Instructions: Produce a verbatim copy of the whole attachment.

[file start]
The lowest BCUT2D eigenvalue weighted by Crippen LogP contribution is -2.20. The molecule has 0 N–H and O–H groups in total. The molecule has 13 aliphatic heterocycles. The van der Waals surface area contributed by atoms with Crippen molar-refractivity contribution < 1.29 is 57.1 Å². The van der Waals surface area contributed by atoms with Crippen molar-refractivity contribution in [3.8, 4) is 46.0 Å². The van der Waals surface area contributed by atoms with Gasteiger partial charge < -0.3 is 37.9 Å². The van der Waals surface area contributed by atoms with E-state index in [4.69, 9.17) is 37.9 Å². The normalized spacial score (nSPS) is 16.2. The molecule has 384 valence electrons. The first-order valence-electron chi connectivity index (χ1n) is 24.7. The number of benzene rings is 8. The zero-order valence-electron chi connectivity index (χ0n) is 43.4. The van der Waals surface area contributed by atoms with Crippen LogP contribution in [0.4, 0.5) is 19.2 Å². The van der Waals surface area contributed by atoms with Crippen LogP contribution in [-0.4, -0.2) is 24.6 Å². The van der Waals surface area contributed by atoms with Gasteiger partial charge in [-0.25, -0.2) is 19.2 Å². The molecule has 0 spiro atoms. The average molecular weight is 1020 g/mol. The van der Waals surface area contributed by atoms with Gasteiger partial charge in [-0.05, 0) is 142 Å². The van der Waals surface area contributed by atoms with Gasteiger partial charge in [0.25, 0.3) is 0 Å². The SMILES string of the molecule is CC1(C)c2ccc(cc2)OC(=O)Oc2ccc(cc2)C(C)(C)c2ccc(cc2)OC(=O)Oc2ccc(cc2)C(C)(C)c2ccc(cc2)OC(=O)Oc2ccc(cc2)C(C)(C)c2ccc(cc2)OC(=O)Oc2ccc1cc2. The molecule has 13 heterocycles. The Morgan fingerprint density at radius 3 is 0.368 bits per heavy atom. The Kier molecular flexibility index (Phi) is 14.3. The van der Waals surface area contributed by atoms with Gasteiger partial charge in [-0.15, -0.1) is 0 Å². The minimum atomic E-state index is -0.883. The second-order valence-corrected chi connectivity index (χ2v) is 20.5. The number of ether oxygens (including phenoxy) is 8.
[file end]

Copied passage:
The lowest BCUT2D eigenvalue weighted by Crippen LogP contribution is -2.20. The molecule has 0 N–H and O–H groups in total. The molecule has 13 aliphatic heterocycles. The van der Waals surface area contributed by atoms with Crippen molar-refractivity contribution < 1.29 is 57.1 Å². The van der Waals surface area contributed by atoms with Crippen molar-refractivity contribution in [3.8, 4) is 46.0 Å². The van der Waals surface area contributed by atoms with Gasteiger partial charge < -0.3 is 37.9 Å². The van der Waals surface area contributed by atoms with E-state index in [4.69, 9.17) is 37.9 Å². The normalized spacial score (nSPS) is 16.2. The molecule has 384 valence electrons. The first-order valence-electron chi connectivity index (χ1n) is 24.7. The number of benzene rings is 8. The zero-order valence-electron chi connectivity index (χ0n) is 43.4. The van der Waals surface area contributed by atoms with Crippen LogP contribution in [0.4, 0.5) is 19.2 Å². The van der Waals surface area contributed by atoms with Crippen LogP contribution in [-0.4, -0.2) is 24.6 Å². The van der Waals surface area contributed by atoms with Gasteiger partial charge in [-0.25, -0.2) is 19.2 Å². The molecule has 0 spiro atoms. The average molecular weight is 1020 g/mol. The van der Waals surface area contributed by atoms with Gasteiger partial charge in [-0.05, 0) is 142 Å². The van der Waals surface area contributed by atoms with Gasteiger partial charge in [0.25, 0.3) is 0 Å². The SMILES string of the molecule is CC1(C)c2ccc(cc2)OC(=O)Oc2ccc(cc2)C(C)(C)c2ccc(cc2)OC(=O)Oc2ccc(cc2)C(C)(C)c2ccc(cc2)OC(=O)Oc2ccc(cc2)C(C)(C)c2ccc(cc2)OC(=O)Oc2ccc1cc2. The molecule has 13 heterocycles. The Morgan fingerprint density at radius 3 is 0.368 bits per heavy atom. The Kier molecular flexibility index (Phi) is 14.3. The van der Waals surface area contributed by atoms with Gasteiger partial charge in [-0.15, -0.1) is 0 Å². The minimum atomic E-state index is -0.883. The second-order valence-corrected chi connectivity index (χ2v) is 20.5. The number of ether oxygens (including phenoxy) is 8.